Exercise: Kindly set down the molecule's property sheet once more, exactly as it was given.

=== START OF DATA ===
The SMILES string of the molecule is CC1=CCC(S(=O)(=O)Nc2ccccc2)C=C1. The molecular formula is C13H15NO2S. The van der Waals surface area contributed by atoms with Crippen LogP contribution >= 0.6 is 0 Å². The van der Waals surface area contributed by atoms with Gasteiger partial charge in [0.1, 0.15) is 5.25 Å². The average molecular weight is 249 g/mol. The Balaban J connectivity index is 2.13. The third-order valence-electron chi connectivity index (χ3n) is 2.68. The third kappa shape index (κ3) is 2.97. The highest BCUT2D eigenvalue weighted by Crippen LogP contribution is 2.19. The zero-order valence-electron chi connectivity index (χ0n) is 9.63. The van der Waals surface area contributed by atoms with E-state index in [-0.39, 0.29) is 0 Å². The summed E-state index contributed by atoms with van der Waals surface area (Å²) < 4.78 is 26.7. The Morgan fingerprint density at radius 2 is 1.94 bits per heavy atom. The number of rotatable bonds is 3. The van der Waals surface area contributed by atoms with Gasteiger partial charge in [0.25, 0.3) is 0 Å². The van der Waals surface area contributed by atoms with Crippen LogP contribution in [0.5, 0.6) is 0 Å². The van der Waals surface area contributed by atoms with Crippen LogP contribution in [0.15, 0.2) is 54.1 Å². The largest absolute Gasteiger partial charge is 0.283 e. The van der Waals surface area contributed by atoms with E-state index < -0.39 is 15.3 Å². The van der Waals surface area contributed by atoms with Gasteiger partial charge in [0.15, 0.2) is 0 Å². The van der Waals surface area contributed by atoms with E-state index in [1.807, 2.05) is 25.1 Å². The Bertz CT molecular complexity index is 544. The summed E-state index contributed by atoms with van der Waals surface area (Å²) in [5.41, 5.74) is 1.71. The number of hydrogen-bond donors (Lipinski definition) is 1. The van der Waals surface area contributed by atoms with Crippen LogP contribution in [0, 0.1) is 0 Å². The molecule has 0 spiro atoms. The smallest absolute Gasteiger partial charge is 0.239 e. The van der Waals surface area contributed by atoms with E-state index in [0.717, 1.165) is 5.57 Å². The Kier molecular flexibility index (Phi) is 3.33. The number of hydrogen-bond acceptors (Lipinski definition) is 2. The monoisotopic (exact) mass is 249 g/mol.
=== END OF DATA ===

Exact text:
The SMILES string of the molecule is CC1=CCC(S(=O)(=O)Nc2ccccc2)C=C1. The molecular formula is C13H15NO2S. The van der Waals surface area contributed by atoms with Crippen LogP contribution >= 0.6 is 0 Å². The van der Waals surface area contributed by atoms with Gasteiger partial charge in [0.1, 0.15) is 5.25 Å². The average molecular weight is 249 g/mol. The Balaban J connectivity index is 2.13. The third-order valence-electron chi connectivity index (χ3n) is 2.68. The third kappa shape index (κ3) is 2.97. The highest BCUT2D eigenvalue weighted by Crippen LogP contribution is 2.19. The zero-order valence-electron chi connectivity index (χ0n) is 9.63. The van der Waals surface area contributed by atoms with E-state index in [-0.39, 0.29) is 0 Å². The summed E-state index contributed by atoms with van der Waals surface area (Å²) < 4.78 is 26.7. The Morgan fingerprint density at radius 2 is 1.94 bits per heavy atom. The number of rotatable bonds is 3. The van der Waals surface area contributed by atoms with Gasteiger partial charge in [0.25, 0.3) is 0 Å². The van der Waals surface area contributed by atoms with Crippen LogP contribution in [0.5, 0.6) is 0 Å². The van der Waals surface area contributed by atoms with Crippen LogP contribution in [0.15, 0.2) is 54.1 Å². The largest absolute Gasteiger partial charge is 0.283 e. The van der Waals surface area contributed by atoms with E-state index < -0.39 is 15.3 Å². The van der Waals surface area contributed by atoms with Gasteiger partial charge in [0.15, 0.2) is 0 Å². The van der Waals surface area contributed by atoms with E-state index in [1.807, 2.05) is 25.1 Å². The Bertz CT molecular complexity index is 544. The summed E-state index contributed by atoms with van der Waals surface area (Å²) in [5.41, 5.74) is 1.71. The number of hydrogen-bond donors (Lipinski definition) is 1. The van der Waals surface area contributed by atoms with Crippen LogP contribution in [0, 0.1) is 0 Å². The molecule has 0 spiro atoms. The smallest absolute Gasteiger partial charge is 0.239 e. The van der Waals surface area contributed by atoms with E-state index in [0.717, 1.165) is 5.57 Å². The Kier molecular flexibility index (Phi) is 3.33. The number of hydrogen-bond acceptors (Lipinski definition) is 2. The monoisotopic (exact) mass is 249 g/mol.